As the final full sprint comes to a close, I find myself wishing for just a bit more time to work. With the testing issues resolved, we were able to work much better than we have in the past, and with a newfound grasp of the technologies at hand. Had we begun the semester with this kind of understanding of what we were working with, I think we would have had a vastly different product than what we currently do. During this sprint, we corrected what was left of the sync/async issues we were having, made a switch over to a singleton pattern for our service (with a bizarre development), and got as much of the service in minimum working order as we were able.
Having redone the tests to be compatible with Promise objects, I spent the first bit of the sprint trying to convert the offline storage service into a singleton pattern. The primary difficulty in this turned out to be that Ampath had its own tslint.json file for enforcing the organization’s style guide. When coupled with the fact that WebStorm regards conflicts with the tslint file in the same way it regards syntax errors, it meant that the code wouldn’t compile, and I had no clue what was wrong with it. Only after reordering my field and static method declarations would the tslint stop holding my code hostage. After going through this whole ordeal, I think it would be nice if at the start of future semesters, Ampath provided capstone sections with a style guide to avoid headaches like this one. After the conversion to singleton, I moved to the tests to rewrite them to interact with the singleton object. In the middle of this process, however, something very non-intuitive and very obnoxious became visible.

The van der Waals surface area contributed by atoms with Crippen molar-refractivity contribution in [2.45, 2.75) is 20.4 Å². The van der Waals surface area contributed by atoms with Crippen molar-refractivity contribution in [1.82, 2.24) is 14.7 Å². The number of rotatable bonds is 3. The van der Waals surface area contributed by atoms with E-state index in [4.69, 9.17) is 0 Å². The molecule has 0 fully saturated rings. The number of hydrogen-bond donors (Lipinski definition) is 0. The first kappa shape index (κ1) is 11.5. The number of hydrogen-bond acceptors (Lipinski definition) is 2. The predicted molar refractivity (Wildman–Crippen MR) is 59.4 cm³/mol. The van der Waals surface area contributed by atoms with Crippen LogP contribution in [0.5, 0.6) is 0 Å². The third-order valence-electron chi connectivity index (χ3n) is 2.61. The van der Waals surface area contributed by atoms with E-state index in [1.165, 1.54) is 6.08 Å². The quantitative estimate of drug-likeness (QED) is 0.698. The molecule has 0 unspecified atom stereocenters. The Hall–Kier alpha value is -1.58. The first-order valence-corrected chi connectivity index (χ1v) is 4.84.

First, a recap of the purpose of Singleton Pattern: by making the default constructor for a class private, one can disable willful instantiation of that class. Then, a static method which returns the single instance of the class allowed to exist is written. With this structure, you can guarantee that only one instance of a class exists, and there is an easily available mechanism to grab a reference to that class.
“Not in my house,” says Angular. It turns out that making the default constructor private doesn’t actually give it any kind of private visibility; you can still instantiate the class with “new.” I only realized this when halfway through writing my test cases, I accidentally wrote “= new OfflineStorageService();” and was not told that it was a problem. Rather, the tests all ran and passed, even though – and I triple checked myself on this one – the default constructor in OfflineStorageService was most definitely declared private. I shared this information with my group at the next meeting, and we each agreed that it was one of the most baffling things we’d ever seen in programming.
In spite of my shock, things proceeded smoothly and steadily for the rest of the sprint. Our communication was spot-on, as we were giving each other daily, sometimes hourly updates in our group text message. The code, while sometimes strange and alien, was actually starting to behave like we wanted it to behave. We were in consistent communication with one of the other groups, and occasionally communicating with the other two. Really, this felt like a culmination of what we’d learned from the last five sprints – as it ought to have. Perhaps we could have done something better; I probably could’ve been better about standup meetings and asking questions about Ampath, but I think in general, each of us feels far more comfortable with this entire process. With only the documentation left to do, along with our final presentation, I think I can say I’m beginning to feel what it means to be this thing called a “software developer.”